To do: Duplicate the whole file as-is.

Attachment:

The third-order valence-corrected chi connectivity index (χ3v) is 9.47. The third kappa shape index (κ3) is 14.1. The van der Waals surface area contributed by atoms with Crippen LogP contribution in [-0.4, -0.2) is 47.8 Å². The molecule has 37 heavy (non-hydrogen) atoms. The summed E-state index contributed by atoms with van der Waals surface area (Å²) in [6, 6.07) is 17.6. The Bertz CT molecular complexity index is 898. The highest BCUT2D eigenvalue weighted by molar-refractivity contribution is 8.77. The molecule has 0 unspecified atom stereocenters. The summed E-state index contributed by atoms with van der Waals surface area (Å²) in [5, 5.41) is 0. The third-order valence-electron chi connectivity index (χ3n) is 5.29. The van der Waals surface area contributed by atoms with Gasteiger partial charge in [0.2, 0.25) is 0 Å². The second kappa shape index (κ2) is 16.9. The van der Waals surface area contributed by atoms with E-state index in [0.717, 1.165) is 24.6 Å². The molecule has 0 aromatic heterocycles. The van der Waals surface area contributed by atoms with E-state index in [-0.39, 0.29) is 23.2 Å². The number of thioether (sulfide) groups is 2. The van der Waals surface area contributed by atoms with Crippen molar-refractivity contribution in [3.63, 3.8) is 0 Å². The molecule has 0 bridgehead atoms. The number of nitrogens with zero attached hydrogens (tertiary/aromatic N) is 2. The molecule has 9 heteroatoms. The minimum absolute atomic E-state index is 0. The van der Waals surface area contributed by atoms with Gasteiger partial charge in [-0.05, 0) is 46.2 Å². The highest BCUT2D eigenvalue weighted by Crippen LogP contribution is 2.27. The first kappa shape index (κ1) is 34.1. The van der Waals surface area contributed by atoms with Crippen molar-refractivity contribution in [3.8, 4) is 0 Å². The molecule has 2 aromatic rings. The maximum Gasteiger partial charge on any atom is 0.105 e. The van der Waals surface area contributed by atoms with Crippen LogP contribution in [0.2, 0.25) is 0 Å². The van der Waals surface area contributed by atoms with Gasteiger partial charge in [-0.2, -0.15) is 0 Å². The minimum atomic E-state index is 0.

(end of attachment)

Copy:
The third-order valence-corrected chi connectivity index (χ3v) is 9.47. The third kappa shape index (κ3) is 14.1. The van der Waals surface area contributed by atoms with Crippen LogP contribution in [-0.4, -0.2) is 47.8 Å². The molecule has 37 heavy (non-hydrogen) atoms. The summed E-state index contributed by atoms with van der Waals surface area (Å²) in [6, 6.07) is 17.6. The Bertz CT molecular complexity index is 898. The highest BCUT2D eigenvalue weighted by molar-refractivity contribution is 8.77. The molecule has 0 unspecified atom stereocenters. The summed E-state index contributed by atoms with van der Waals surface area (Å²) in [5, 5.41) is 0. The third-order valence-electron chi connectivity index (χ3n) is 5.29. The van der Waals surface area contributed by atoms with Gasteiger partial charge in [0.2, 0.25) is 0 Å². The second kappa shape index (κ2) is 16.9. The van der Waals surface area contributed by atoms with E-state index in [0.717, 1.165) is 24.6 Å². The molecule has 0 aromatic heterocycles. The van der Waals surface area contributed by atoms with E-state index in [-0.39, 0.29) is 23.2 Å². The number of thioether (sulfide) groups is 2. The van der Waals surface area contributed by atoms with Crippen molar-refractivity contribution in [3.63, 3.8) is 0 Å². The molecule has 0 bridgehead atoms. The number of nitrogens with zero attached hydrogens (tertiary/aromatic N) is 2. The molecule has 9 heteroatoms. The minimum absolute atomic E-state index is 0. The van der Waals surface area contributed by atoms with Gasteiger partial charge in [-0.05, 0) is 46.2 Å². The highest BCUT2D eigenvalue weighted by Crippen LogP contribution is 2.27. The first kappa shape index (κ1) is 34.1. The van der Waals surface area contributed by atoms with Crippen molar-refractivity contribution in [3.8, 4) is 0 Å². The molecule has 2 aromatic rings. The maximum Gasteiger partial charge on any atom is 0.105 e. The van der Waals surface area contributed by atoms with Crippen LogP contribution in [0.2, 0.25) is 0 Å². The van der Waals surface area contributed by atoms with Gasteiger partial charge in [-0.2, -0.15) is 0 Å². The minimum atomic E-state index is 0.